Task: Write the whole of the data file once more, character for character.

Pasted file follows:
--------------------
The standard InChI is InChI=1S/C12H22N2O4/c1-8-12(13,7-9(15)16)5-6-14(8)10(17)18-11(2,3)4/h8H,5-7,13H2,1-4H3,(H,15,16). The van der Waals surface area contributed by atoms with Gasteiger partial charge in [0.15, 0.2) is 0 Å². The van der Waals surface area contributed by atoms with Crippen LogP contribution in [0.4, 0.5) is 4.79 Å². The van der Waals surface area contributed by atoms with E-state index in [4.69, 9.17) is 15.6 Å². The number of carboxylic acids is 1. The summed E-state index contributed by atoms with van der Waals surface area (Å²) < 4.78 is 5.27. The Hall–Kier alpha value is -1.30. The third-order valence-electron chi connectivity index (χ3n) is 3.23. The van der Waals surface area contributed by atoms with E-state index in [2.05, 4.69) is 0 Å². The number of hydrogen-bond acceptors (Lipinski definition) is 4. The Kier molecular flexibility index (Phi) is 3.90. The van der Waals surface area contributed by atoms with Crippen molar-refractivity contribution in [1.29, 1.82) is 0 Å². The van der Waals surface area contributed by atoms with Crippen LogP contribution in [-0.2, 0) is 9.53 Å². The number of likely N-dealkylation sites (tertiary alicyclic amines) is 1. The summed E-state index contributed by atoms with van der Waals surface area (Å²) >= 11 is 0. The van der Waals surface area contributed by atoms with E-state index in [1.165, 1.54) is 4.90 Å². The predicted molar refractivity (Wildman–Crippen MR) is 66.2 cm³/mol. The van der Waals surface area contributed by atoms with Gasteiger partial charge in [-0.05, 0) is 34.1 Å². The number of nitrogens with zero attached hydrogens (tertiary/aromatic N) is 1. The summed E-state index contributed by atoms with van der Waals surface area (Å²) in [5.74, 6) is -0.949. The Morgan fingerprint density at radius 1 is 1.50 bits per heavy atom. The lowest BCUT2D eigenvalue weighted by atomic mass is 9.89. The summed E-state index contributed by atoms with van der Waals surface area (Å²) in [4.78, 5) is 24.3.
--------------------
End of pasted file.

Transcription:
The standard InChI is InChI=1S/C12H22N2O4/c1-8-12(13,7-9(15)16)5-6-14(8)10(17)18-11(2,3)4/h8H,5-7,13H2,1-4H3,(H,15,16). The van der Waals surface area contributed by atoms with Gasteiger partial charge in [0.15, 0.2) is 0 Å². The van der Waals surface area contributed by atoms with Crippen LogP contribution in [0.4, 0.5) is 4.79 Å². The van der Waals surface area contributed by atoms with E-state index in [4.69, 9.17) is 15.6 Å². The number of carboxylic acids is 1. The summed E-state index contributed by atoms with van der Waals surface area (Å²) < 4.78 is 5.27. The Hall–Kier alpha value is -1.30. The third-order valence-electron chi connectivity index (χ3n) is 3.23. The van der Waals surface area contributed by atoms with E-state index in [2.05, 4.69) is 0 Å². The number of hydrogen-bond acceptors (Lipinski definition) is 4. The Kier molecular flexibility index (Phi) is 3.90. The van der Waals surface area contributed by atoms with Crippen molar-refractivity contribution in [1.29, 1.82) is 0 Å². The van der Waals surface area contributed by atoms with Crippen LogP contribution in [-0.2, 0) is 9.53 Å². The number of likely N-dealkylation sites (tertiary alicyclic amines) is 1. The summed E-state index contributed by atoms with van der Waals surface area (Å²) >= 11 is 0. The van der Waals surface area contributed by atoms with E-state index in [1.165, 1.54) is 4.90 Å². The predicted molar refractivity (Wildman–Crippen MR) is 66.2 cm³/mol. The van der Waals surface area contributed by atoms with Gasteiger partial charge in [-0.05, 0) is 34.1 Å². The number of nitrogens with zero attached hydrogens (tertiary/aromatic N) is 1. The summed E-state index contributed by atoms with van der Waals surface area (Å²) in [5.74, 6) is -0.949. The Morgan fingerprint density at radius 1 is 1.50 bits per heavy atom. The lowest BCUT2D eigenvalue weighted by atomic mass is 9.89. The summed E-state index contributed by atoms with van der Waals surface area (Å²) in [4.78, 5) is 24.3.